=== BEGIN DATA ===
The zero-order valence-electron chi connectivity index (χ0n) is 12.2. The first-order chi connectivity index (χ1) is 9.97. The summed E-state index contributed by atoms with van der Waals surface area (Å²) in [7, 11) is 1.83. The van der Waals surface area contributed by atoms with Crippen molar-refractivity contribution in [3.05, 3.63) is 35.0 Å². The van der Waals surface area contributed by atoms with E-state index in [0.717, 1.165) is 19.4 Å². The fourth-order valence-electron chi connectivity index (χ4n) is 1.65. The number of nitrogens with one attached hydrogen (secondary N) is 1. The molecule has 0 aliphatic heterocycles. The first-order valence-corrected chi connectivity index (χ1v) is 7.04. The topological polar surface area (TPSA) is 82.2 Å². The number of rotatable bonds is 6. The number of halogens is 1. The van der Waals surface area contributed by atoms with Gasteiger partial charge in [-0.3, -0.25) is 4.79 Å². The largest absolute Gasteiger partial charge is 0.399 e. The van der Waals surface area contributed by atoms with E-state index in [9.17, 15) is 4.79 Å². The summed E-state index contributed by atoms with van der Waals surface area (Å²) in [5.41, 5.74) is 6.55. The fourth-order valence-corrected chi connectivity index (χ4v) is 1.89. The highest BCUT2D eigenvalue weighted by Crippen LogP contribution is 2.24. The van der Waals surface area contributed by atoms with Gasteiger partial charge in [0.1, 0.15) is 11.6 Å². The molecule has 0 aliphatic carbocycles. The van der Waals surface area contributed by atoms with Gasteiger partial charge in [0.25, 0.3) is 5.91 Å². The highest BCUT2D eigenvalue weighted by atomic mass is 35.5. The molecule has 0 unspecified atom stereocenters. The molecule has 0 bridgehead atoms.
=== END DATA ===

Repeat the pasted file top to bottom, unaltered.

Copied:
The zero-order valence-electron chi connectivity index (χ0n) is 12.2. The first-order chi connectivity index (χ1) is 9.97. The summed E-state index contributed by atoms with van der Waals surface area (Å²) in [7, 11) is 1.83. The van der Waals surface area contributed by atoms with Crippen molar-refractivity contribution in [3.05, 3.63) is 35.0 Å². The van der Waals surface area contributed by atoms with E-state index in [0.717, 1.165) is 19.4 Å². The fourth-order valence-electron chi connectivity index (χ4n) is 1.65. The number of nitrogens with one attached hydrogen (secondary N) is 1. The molecule has 0 aliphatic heterocycles. The first-order valence-corrected chi connectivity index (χ1v) is 7.04. The topological polar surface area (TPSA) is 82.2 Å². The number of rotatable bonds is 6. The number of halogens is 1. The van der Waals surface area contributed by atoms with Gasteiger partial charge in [-0.3, -0.25) is 4.79 Å². The largest absolute Gasteiger partial charge is 0.399 e. The van der Waals surface area contributed by atoms with E-state index in [9.17, 15) is 4.79 Å². The summed E-state index contributed by atoms with van der Waals surface area (Å²) in [5.41, 5.74) is 6.55. The fourth-order valence-corrected chi connectivity index (χ4v) is 1.89. The highest BCUT2D eigenvalue weighted by Crippen LogP contribution is 2.24. The van der Waals surface area contributed by atoms with Gasteiger partial charge in [0.1, 0.15) is 11.6 Å². The molecule has 0 aliphatic carbocycles. The van der Waals surface area contributed by atoms with Gasteiger partial charge in [0.25, 0.3) is 5.91 Å². The highest BCUT2D eigenvalue weighted by atomic mass is 35.5. The molecule has 0 unspecified atom stereocenters. The molecule has 0 bridgehead atoms.